Chances are that if something has any real effect on the bottom line of business, that something can be traded. It's true in the case of corn, soybeans, sugar and oil. But did you know you can also trade freight containers, economic indicators, carbon dioxide and the weather forecast? Soon you will even be able to bet on the weekend box office of your local movie theater.
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All this and more exists in an ever-evolving financial canvas that allows us to trade just about anything that we can agree to terms on. Each of the products featured here was created out of a need to hedge against loss and/or preserve a profit, but most of these products couldn't exist without speculators - folks like you and me (albeit with much larger wallets) to take the other side of their protective bets. (Learn the risks in Are Derivatives Safe For Retail Investors?)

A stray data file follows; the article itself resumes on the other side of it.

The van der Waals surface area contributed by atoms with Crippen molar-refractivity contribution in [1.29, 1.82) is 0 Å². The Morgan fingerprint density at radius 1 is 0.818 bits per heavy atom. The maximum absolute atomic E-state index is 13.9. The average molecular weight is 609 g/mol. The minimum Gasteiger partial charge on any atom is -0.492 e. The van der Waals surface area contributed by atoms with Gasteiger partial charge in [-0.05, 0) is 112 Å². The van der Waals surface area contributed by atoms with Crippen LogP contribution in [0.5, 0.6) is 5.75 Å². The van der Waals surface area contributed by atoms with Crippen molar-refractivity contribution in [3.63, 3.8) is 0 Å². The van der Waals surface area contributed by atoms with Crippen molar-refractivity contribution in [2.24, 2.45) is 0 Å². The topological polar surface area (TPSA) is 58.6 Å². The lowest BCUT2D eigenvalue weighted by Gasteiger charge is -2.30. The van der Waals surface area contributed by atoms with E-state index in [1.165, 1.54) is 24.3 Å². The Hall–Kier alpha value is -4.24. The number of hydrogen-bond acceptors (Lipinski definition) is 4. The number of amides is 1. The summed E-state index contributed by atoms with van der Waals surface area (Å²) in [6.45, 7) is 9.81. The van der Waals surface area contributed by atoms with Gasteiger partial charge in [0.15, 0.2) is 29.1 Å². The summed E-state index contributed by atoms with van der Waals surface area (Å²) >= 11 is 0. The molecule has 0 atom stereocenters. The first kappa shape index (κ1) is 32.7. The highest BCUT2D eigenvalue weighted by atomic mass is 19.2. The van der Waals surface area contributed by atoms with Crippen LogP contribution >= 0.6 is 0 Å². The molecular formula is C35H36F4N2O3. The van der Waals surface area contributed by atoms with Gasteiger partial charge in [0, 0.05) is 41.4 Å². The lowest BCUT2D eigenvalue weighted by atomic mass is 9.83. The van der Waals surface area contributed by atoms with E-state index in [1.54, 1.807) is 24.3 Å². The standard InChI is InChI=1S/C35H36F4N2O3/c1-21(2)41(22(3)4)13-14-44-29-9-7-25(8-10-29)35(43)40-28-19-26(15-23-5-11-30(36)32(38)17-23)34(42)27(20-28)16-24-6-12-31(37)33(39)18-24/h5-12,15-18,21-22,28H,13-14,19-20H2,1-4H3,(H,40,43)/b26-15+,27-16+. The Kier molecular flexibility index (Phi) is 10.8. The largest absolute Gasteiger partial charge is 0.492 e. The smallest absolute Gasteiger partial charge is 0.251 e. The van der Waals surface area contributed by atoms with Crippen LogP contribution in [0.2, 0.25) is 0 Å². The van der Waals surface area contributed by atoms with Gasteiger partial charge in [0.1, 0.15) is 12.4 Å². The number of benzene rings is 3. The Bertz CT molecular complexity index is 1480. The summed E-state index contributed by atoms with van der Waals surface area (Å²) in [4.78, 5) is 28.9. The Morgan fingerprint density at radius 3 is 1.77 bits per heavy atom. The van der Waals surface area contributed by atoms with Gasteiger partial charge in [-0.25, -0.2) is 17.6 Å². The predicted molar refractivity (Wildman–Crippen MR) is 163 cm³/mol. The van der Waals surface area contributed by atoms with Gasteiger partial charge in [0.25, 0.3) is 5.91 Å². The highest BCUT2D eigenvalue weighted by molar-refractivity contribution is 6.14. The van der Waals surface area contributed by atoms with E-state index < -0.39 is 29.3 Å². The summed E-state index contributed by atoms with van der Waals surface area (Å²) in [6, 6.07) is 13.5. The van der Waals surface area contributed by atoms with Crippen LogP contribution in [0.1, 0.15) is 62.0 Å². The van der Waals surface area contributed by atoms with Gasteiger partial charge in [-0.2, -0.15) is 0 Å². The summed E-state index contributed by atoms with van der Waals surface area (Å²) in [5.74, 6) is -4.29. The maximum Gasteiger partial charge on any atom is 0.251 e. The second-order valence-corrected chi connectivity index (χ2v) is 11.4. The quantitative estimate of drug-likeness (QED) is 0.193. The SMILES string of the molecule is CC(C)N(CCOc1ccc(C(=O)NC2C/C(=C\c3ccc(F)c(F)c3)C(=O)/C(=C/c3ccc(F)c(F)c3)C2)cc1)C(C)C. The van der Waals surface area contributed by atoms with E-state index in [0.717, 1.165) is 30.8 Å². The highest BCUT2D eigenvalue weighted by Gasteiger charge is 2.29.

The London-based Baltic Exchange offers trading on swaps for specific trading routes, known as Forward Freight Agreements (FFAs). One party makes a bet as to whether the rate to transport something - such as crude oil from Brazil to Singapore - will be higher or lower in the future. Another party takes the other side of the bet, and the swap is settled in cash when the future date arrives.
Derivatives are assets that "derive" their value from something else. In the case of FFAs, the value of a contract is derived from the actual spot shipping rates as displayed daily by the Baltic Exchange.
Many companies trade in freight derivatives to hedge against things like rising oil prices (a major driver of freight rates) and geopolitical risks (which can affect global trading routes). Shipping rates are notoriously volatile; it's not at all uncommon for rates to swing 100% or more in a matter of months.
It may seem strange to bet on something so far out of our control as the weather. But weather has a huge impact on business, especially industries like agriculture, construction, energy, travel and insurance.
Weather derivatives aren't as simple as buying "rain tomorrow" and selling "a chilly Thursday". Instead, temperatures are averaged over a time period, such as the three months of summer and winter. These temperatures are then sliced into "ranges" and packaged for trade.